No, radioactive means they emit radiation - not that it's harmfull.Radioctive means they emit harmful radiation that poisons people and the environment; it's a problem by definition.
Harmfull depends on several factors.
What kind or radiation (alpha=not a big problem, beta worse, gamma generally bad)
How radioactive, things with a very long half life (eg. Pu) decay slowly and so only emit very small amounts of radiation. Things with a very short half life (eg. H3) emit a lot of radiation for a brief time but then become harmless quickly.
The bad ones are the half lives similair to a human lifespan.
It's chemical activity. Insoluble Pu or U in granite not a big problem. Radon that you can breathe into your lungs = bad, ceasium/iodine that build up in your body = worse.
Only if they are harmfull.They are a "problem" because they contaminate the soil and water, and are a danger to people and animals.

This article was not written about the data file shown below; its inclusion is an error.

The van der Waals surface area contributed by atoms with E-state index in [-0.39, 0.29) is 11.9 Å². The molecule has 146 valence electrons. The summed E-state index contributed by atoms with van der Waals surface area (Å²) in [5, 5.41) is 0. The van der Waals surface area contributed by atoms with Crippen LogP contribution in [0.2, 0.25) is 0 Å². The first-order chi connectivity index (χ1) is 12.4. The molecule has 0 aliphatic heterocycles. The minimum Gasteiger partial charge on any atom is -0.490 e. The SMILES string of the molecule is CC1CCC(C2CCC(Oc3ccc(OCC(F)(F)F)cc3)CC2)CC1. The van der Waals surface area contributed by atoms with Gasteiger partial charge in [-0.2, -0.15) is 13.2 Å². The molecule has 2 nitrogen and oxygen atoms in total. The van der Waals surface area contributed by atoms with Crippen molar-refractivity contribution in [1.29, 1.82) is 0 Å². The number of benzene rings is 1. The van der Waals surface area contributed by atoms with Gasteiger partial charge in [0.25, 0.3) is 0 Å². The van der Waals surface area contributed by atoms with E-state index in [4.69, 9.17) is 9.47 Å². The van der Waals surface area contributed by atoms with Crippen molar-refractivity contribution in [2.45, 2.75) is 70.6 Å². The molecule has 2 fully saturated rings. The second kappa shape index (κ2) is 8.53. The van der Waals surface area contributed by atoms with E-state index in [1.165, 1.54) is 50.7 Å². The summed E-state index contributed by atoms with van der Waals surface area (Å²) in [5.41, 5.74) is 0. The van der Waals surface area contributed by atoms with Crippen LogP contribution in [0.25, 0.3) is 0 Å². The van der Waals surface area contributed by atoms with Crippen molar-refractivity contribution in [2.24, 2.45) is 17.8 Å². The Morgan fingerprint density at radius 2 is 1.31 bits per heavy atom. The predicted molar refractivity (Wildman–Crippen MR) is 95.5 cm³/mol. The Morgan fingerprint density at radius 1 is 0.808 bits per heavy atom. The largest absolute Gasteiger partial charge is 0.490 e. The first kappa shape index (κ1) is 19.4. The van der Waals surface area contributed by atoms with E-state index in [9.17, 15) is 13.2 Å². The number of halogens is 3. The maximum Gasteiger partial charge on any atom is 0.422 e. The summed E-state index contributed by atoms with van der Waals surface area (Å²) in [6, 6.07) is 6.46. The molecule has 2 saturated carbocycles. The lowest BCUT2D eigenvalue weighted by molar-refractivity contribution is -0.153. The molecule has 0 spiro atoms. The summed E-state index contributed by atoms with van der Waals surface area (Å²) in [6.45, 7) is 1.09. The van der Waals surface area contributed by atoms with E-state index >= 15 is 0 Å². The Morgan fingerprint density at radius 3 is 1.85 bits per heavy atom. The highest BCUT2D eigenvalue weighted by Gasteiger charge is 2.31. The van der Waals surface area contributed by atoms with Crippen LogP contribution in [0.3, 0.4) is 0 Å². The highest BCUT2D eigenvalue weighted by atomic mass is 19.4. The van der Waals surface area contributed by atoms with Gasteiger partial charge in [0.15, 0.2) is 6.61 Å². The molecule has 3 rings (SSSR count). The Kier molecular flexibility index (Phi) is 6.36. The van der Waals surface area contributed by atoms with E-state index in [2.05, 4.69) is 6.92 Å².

It's better than other pollutants, mercury and arsenic are still going to be as toxic at the end of the universe. The radioactive waste is getting safer all the time.Also it's not just like you can dump it somewhere and forget about it. Disposal sites must be monitered and protected and secured. Yet the waste can stay active for tens of thousands of years..
The waste problem is made worse by not reprocessing the most active (and therefore the most dangerous but also the most valuable components) for political reasons. But at least the waste is contained and stored. Try removing all the polution and CO2 produced by a coal power station form the atmosphere and storing it until it's no longer harmfull.